Research Topic

[2D Layered Heterostructure] Topic: 2D Layered Hetrostructures

Minnesota AEM Team: Moon-Ki Choi, Ellad Tadmor

Other PIs: David Flannigan (U. Minnesota), Efthimios Kaxiras (Harvard), Philip Kim (Harvard), Mitchell Luskin (U. Minnesota) (lead-PI), Hossein Mosallaei (Northeastern), Petr Plechac (U. Delaware)

Funding: Multidisciplinary University Research Initiative (MURI), Army Research Office, Department of Defense; NSF MRSEC Center, University of Minnesota

Figure: A 2D heterostructure is a stack of 2D materials such as graphene, hexagonal boron nitride, molybdenum disulfide, etc. The properties of the heterostructure depend on which layers are stacked, the stacking order, and relative orientation. Source: A. Geim, Nature, 499:419, 2013.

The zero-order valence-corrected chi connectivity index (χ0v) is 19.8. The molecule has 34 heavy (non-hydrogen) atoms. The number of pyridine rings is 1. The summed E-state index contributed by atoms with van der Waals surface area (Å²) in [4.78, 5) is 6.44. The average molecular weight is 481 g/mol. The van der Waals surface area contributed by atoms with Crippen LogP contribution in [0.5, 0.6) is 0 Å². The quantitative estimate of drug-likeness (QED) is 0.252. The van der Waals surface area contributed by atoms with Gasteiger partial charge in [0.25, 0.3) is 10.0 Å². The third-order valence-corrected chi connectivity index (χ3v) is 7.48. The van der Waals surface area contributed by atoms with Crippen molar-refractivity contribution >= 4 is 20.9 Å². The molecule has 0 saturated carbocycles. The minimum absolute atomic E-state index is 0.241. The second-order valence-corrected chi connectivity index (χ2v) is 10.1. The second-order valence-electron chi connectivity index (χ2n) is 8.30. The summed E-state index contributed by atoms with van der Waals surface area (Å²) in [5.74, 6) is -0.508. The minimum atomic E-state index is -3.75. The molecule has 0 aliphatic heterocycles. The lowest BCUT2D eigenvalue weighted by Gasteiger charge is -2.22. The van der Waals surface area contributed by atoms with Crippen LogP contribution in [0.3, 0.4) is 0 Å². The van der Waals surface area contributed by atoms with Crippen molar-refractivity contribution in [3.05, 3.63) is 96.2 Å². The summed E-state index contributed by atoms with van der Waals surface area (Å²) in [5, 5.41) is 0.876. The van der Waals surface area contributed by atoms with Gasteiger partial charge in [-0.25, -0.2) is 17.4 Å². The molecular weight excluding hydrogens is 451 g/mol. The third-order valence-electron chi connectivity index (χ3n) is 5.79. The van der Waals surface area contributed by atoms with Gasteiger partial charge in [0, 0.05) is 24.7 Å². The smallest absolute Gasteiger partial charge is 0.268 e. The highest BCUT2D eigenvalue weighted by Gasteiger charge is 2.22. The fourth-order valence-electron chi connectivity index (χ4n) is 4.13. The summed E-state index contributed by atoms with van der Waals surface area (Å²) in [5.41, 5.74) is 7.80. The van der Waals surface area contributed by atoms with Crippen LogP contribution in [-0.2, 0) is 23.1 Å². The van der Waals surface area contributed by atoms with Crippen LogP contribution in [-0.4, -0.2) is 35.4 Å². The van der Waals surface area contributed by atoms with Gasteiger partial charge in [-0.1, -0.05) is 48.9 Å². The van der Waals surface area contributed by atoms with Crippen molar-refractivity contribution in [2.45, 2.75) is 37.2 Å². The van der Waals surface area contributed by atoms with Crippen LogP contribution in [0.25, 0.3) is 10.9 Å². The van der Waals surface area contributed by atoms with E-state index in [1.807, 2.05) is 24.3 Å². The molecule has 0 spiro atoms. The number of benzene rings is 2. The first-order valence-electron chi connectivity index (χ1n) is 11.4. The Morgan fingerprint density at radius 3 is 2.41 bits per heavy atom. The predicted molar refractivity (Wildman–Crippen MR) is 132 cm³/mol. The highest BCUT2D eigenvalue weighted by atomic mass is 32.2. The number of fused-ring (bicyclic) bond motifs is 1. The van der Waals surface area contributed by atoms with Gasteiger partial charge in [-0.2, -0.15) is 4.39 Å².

Description: This project is focused on 2D heterostructures commprised of a stack of 2D materials interacting via weak long-range van der Waals forces. 2D heterostructures are a very new and active field of research that has emerged from recent advances in producing single layers of semi-metals (graphene), insulators (boron nitride) and semiconductors (transition metal dichalcogenides). The prospect of combining the properties of these layered materials opens almost unlimited possibilities for novel devices with desirable, tailor-made electronic, optical, magnetic, thermal and mechanical properties. The extremely broad range of structural and compositional choices demands an effective design tool, based on theory and accurate and efficient computational methodologies across all relevant scales and property ranges. This includes statistical mechanics, large-scale molecular simulations, and novel strongly linked multiscale computational methods. This work is being done in close collaboration with experimentalists who are able to fabricate the structures and apply advanced electron microscopy techniaues to resolve static and dynamic features at nanoscales and femtosecond resolution.